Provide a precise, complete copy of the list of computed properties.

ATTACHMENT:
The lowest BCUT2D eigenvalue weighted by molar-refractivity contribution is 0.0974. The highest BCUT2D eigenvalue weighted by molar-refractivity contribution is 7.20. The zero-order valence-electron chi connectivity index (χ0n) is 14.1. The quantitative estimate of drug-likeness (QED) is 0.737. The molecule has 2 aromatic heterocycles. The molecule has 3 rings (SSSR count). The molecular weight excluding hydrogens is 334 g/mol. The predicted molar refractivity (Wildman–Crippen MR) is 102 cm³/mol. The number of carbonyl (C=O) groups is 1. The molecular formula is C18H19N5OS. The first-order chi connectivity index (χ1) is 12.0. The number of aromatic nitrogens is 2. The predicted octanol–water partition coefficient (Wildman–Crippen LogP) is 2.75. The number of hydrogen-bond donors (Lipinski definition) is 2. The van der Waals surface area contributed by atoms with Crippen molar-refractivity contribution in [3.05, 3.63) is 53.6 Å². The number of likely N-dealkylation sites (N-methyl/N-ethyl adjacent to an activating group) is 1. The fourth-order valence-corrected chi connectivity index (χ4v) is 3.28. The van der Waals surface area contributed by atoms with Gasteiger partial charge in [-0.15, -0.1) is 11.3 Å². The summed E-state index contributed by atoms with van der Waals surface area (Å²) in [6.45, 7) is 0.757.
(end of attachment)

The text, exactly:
The lowest BCUT2D eigenvalue weighted by molar-refractivity contribution is 0.0974. The highest BCUT2D eigenvalue weighted by molar-refractivity contribution is 7.20. The zero-order valence-electron chi connectivity index (χ0n) is 14.1. The quantitative estimate of drug-likeness (QED) is 0.737. The molecule has 2 aromatic heterocycles. The molecule has 3 rings (SSSR count). The molecular weight excluding hydrogens is 334 g/mol. The predicted molar refractivity (Wildman–Crippen MR) is 102 cm³/mol. The number of carbonyl (C=O) groups is 1. The molecular formula is C18H19N5OS. The first-order chi connectivity index (χ1) is 12.0. The number of aromatic nitrogens is 2. The predicted octanol–water partition coefficient (Wildman–Crippen LogP) is 2.75. The number of hydrogen-bond donors (Lipinski definition) is 2. The van der Waals surface area contributed by atoms with Crippen molar-refractivity contribution in [3.05, 3.63) is 53.6 Å². The number of likely N-dealkylation sites (N-methyl/N-ethyl adjacent to an activating group) is 1. The fourth-order valence-corrected chi connectivity index (χ4v) is 3.28. The van der Waals surface area contributed by atoms with Gasteiger partial charge in [-0.15, -0.1) is 11.3 Å². The summed E-state index contributed by atoms with van der Waals surface area (Å²) in [6.45, 7) is 0.757.